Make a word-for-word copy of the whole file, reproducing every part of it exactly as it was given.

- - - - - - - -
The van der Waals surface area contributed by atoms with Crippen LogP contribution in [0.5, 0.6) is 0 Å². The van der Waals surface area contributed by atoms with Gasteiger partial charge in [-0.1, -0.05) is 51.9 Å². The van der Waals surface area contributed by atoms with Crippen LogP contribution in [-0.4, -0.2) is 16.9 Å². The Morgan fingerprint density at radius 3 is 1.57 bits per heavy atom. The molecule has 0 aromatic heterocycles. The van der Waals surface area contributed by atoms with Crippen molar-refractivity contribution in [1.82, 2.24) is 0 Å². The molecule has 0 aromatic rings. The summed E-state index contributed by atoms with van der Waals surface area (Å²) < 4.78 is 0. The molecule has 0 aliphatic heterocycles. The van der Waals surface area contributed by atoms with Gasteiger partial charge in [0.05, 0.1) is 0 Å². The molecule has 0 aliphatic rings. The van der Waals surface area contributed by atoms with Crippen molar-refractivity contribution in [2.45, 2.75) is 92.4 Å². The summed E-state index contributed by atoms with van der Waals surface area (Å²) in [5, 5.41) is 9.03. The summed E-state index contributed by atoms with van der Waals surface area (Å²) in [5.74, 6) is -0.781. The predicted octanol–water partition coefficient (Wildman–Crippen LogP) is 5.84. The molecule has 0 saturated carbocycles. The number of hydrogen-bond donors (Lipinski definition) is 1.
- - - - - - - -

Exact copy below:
The van der Waals surface area contributed by atoms with Crippen LogP contribution in [0.5, 0.6) is 0 Å². The van der Waals surface area contributed by atoms with Gasteiger partial charge in [-0.1, -0.05) is 51.9 Å². The van der Waals surface area contributed by atoms with Crippen LogP contribution in [-0.4, -0.2) is 16.9 Å². The Morgan fingerprint density at radius 3 is 1.57 bits per heavy atom. The molecule has 0 aromatic heterocycles. The van der Waals surface area contributed by atoms with Crippen molar-refractivity contribution in [1.82, 2.24) is 0 Å². The molecule has 0 aromatic rings. The summed E-state index contributed by atoms with van der Waals surface area (Å²) < 4.78 is 0. The molecule has 0 aliphatic heterocycles. The van der Waals surface area contributed by atoms with Gasteiger partial charge in [0.05, 0.1) is 0 Å². The molecule has 0 aliphatic rings. The van der Waals surface area contributed by atoms with Crippen molar-refractivity contribution in [2.45, 2.75) is 92.4 Å². The summed E-state index contributed by atoms with van der Waals surface area (Å²) in [5, 5.41) is 9.03. The summed E-state index contributed by atoms with van der Waals surface area (Å²) in [5.74, 6) is -0.781. The predicted octanol–water partition coefficient (Wildman–Crippen LogP) is 5.84. The molecule has 0 saturated carbocycles. The number of hydrogen-bond donors (Lipinski definition) is 1.